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I’m Chelsea Denault (she/her/hers), the Coordinator of the Michigan Digital Preservation Network. Before my time leading the MDPN, I worked as a public historian in Chicago leading archival and outreach projects for museums and historical societies throughout the city, while also completing my Ph.D. in American History. You may have already heard of me and the MDPN here in previous communication from Scott, and I’m excited to share an update about our recent work and a peek at what we have in store over the coming months. First though, a quick primer on digital preservation and how it complements the work that Biz and Rick do. Digital preservation is a series of managed activities that ensure continued access to and usability of digital materials, whether created during digitization or acquired as born-digital content, for as long as possible. In this way, my work in the MDPN makes sure that the digital resources created through Biz’s efforts and shared with the public via Rick’s work are kept safe and remain unaltered. Considering and including preservation from the beginning of any digital collection project or program protects an institution’s investment of time and money in creating digital resources. Organizations that already manage digital content can reach out to me for help planning for or implementing a digital preservation strategy. I’m also happy to help share information about digital preservation purpose and practice to organizations hoping to learn more and plan for the future.

The past year has been one of great progress and accomplishment for the MDPN. We worked with our Advisory Committee on visioning and strategic planning projects, convened three new subcommittees – Membership, Technology, and Governance – to implement aspects of our strategic plan, built a new website, completed a pilot of the LOCKSS 2.0 system with our partners at Western Michigan University, hosted our first member summit featuring presentations from digital preservation experts across the country, and welcomed our first four Anchor members (Grand Valley State University, Michigan State University, University of Michigan-Ann Arbor, and Western Michigan University) to the Network. Looking to the future, we intend to have our two preservation systems, based on Wasabi Cloud Storage and LOCKSS 2.0, fully operational and ready for use by members. We’ll also have a new set of technical policies and governance documents available on our website. Finally, we’re looking forward to expanding our membership, hosting more events, and continuing our work to build a community of digital preservation knowledge and expertise across the state.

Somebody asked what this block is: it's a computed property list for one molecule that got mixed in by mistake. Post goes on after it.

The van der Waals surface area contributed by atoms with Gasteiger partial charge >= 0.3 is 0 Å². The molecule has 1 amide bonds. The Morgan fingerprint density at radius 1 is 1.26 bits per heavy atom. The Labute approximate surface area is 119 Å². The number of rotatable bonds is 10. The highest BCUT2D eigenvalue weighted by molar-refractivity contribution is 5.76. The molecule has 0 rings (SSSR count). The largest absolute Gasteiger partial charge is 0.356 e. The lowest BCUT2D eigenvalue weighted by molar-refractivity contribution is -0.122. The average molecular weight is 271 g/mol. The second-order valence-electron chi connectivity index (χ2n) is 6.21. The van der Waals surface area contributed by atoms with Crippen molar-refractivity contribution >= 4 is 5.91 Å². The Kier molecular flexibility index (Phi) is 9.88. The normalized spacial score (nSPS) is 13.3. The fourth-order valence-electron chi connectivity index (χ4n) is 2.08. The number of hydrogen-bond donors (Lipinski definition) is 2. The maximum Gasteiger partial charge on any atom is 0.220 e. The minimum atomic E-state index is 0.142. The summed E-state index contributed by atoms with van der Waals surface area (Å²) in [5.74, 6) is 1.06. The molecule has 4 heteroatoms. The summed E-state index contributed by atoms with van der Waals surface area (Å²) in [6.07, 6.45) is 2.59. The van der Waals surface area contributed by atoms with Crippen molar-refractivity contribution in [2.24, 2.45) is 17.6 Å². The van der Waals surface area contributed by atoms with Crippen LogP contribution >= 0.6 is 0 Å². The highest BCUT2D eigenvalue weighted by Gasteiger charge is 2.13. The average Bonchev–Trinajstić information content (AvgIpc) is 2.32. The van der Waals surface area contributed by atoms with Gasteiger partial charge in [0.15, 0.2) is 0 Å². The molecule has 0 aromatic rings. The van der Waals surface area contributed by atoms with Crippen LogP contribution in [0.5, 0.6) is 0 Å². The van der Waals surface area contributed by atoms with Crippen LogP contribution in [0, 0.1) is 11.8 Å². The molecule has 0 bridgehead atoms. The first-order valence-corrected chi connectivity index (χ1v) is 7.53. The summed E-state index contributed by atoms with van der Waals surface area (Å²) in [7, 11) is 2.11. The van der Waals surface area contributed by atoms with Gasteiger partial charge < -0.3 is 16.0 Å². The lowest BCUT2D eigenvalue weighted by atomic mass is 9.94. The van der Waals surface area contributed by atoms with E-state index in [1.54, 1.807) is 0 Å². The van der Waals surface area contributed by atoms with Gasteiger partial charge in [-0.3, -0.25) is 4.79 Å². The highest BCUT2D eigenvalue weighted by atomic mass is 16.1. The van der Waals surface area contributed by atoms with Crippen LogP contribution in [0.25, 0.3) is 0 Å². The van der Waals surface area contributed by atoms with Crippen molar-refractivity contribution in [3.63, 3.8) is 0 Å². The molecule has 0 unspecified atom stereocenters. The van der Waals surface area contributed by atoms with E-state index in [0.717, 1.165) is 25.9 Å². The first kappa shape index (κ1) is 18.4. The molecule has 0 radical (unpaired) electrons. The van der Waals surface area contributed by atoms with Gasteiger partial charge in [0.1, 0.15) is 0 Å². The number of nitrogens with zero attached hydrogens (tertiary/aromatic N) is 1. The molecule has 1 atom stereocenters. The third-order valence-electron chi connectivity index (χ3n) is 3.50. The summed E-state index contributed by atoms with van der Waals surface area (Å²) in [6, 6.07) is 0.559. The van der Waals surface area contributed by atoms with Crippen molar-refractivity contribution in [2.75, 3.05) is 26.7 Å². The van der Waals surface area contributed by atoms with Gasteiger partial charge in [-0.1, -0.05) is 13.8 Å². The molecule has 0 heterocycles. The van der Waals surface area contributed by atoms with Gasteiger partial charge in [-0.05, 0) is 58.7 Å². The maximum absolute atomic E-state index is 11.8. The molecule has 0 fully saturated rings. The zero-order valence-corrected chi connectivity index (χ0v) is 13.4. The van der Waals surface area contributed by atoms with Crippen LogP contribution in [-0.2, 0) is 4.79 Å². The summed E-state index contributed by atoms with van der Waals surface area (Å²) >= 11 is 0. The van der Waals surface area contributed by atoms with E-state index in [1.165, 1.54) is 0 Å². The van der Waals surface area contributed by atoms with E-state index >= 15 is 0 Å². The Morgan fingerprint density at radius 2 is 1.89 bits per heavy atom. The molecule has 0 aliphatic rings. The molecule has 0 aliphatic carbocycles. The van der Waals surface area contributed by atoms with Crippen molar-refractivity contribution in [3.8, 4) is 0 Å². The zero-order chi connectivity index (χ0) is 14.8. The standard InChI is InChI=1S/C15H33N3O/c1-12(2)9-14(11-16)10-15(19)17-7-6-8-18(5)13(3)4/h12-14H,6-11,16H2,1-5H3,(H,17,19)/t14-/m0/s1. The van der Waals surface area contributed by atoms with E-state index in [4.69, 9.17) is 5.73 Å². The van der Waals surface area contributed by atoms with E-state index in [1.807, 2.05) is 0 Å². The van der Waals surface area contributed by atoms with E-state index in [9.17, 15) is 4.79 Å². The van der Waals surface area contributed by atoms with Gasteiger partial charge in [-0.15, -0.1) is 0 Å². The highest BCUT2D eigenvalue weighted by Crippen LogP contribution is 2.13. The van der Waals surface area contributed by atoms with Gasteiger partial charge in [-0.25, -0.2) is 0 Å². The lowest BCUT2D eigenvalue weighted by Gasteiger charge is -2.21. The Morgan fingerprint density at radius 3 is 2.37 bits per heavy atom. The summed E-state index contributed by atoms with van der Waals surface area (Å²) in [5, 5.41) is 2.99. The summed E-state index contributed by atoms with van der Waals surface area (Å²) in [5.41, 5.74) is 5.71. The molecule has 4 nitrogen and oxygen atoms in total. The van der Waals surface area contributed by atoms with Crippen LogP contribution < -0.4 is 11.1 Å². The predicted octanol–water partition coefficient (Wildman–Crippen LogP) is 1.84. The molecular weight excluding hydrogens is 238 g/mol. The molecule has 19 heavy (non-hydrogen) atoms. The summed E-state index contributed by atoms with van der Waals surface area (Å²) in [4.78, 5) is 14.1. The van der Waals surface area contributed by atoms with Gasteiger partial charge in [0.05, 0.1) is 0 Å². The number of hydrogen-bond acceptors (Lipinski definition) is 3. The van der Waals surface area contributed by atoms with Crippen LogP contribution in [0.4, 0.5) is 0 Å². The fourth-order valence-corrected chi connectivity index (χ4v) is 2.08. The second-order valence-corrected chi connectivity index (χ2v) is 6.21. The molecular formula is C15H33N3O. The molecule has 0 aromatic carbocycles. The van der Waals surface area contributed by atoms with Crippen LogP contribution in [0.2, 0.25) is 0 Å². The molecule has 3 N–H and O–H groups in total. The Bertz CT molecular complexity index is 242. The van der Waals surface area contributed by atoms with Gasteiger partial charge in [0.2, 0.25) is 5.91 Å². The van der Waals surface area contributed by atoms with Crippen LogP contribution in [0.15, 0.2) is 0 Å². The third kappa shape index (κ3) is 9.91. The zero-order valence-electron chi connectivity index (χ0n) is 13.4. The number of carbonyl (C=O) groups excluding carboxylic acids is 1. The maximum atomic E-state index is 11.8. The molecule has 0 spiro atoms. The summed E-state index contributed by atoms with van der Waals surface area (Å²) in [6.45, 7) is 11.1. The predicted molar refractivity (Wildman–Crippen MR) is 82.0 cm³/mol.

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Together, Biz, Rick, and Chelsea offer expert advice and guidance to help Michigan libraries and other cultural institutions create, share, and protect their digital resources. This cooperative effort between them and their respective organizations allows them to concentrate expertise and resources for the benefit of organizations across the state. To learn more about them and how they can help, reach out anytime to them at,, or